Magazine article Clinical Psychiatry News

HHS Urged to Lead Efforts to Destigmatize Mental Illness

Magazine article Clinical Psychiatry News

HHS Urged to Lead Efforts to Destigmatize Mental Illness

Article excerpt

In order for the United States to succeed in reducing the stigma associated with mental illness and substance use disorders, the Department of Health & Human Services should lead the way, according to a National Academies of Sciences report.

The report said U.S. campaigns tied to HIV / AIDS and antistigma campaigns in countries such as England, Canada, and Australia show that "a coordinated and sustained effort over 2 or more decades" is needed. "Changing stigma in a lasting way will require coordinated efforts, which are based on the best possible evidence, supported at the national level with multiyear funding, and planned and implemented by an effective coalition of representative stakeholders," Dr. David H. Wegman, chair of the committee that issued the report, said in a statement. Dr. Wegman is professor emeritus in the department of work environment at the University of Massachusetts in Lowell.

The report's authors said a federal policy that culls from current, evidence-based methods already in use by many organizations--including eight federal agencies--can help change misconceptions about mental and behavioral illness (National Academies of Sciences, Engineering, and Medicine, "Ending Discrimination Against People with Mental and Substance Use Disorders: The Evidence for Stigma Change," Washington: The National Academies Press, 2016 [doi: 10.17226/23442]).

In addition, the report said, efforts toward integrating behavioral health and primary (and other physical) care in the country's health care system "offer possibilities for breaking down the walls that separate physical health from mental health in treatment and in the education of health care professionals."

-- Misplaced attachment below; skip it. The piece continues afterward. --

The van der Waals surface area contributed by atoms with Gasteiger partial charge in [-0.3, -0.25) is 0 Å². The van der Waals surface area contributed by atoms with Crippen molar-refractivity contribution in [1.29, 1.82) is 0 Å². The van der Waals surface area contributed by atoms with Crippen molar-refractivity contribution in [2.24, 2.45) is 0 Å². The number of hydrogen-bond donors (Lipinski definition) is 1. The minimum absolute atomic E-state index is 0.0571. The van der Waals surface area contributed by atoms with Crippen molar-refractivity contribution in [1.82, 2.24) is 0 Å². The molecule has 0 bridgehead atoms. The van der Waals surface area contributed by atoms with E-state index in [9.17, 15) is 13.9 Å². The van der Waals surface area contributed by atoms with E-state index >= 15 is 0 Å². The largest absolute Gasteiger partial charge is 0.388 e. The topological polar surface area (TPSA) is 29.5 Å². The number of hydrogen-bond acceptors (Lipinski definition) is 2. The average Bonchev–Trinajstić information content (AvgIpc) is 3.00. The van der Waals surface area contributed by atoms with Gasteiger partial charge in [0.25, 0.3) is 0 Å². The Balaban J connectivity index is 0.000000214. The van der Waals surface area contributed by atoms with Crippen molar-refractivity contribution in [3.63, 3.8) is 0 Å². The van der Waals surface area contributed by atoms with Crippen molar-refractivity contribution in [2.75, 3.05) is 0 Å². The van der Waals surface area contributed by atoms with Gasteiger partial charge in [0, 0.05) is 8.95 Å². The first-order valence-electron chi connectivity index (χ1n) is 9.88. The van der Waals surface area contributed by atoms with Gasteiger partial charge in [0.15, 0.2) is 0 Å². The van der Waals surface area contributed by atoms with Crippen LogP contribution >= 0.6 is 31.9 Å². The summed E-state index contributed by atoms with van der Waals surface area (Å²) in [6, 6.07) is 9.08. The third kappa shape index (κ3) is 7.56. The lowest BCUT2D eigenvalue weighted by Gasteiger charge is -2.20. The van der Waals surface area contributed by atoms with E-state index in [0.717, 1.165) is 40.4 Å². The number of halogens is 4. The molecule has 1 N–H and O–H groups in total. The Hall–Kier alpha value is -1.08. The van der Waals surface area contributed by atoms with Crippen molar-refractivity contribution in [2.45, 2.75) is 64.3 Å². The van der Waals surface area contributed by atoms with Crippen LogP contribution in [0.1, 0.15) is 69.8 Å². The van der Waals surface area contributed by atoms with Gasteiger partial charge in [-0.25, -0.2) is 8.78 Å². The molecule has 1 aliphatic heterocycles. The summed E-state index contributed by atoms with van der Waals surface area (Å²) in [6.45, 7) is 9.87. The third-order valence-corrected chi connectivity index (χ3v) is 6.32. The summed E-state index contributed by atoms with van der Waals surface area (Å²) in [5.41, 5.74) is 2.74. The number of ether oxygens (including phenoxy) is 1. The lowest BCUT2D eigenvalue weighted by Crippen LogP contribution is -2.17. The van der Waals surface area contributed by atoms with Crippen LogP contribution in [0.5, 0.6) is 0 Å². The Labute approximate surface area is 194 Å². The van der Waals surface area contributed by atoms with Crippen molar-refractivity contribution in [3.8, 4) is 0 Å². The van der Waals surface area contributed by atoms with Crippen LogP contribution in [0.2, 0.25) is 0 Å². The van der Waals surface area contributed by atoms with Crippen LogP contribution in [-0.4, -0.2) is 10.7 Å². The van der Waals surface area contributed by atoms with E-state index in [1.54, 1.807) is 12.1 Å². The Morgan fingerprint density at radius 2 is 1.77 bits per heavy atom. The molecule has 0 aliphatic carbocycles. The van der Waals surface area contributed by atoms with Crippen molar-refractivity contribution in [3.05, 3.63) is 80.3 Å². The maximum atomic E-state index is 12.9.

"This is an important document that will rival former Surgeon General David Satcher's report on mental health," Patrick W Corrigan, Psy.D., part of the panel that the National Academies convened to produce the report, said in an interview.

Up to a quarter of the U.S. population will experience mental health problems, including addiction, at some point in their lives, according to the Centers for Disease Control and Prevention. Meanwhile, a survey conducted by the National Institute on Drug Abuse showed that 17 million Americans reported alcohol dependence or misuse. However, while more than half of those who responded to a nationwide survey said that people with mental illness deserved compassion, only a quarter of those in the throes of mental disease felt they were treated compassionately. …

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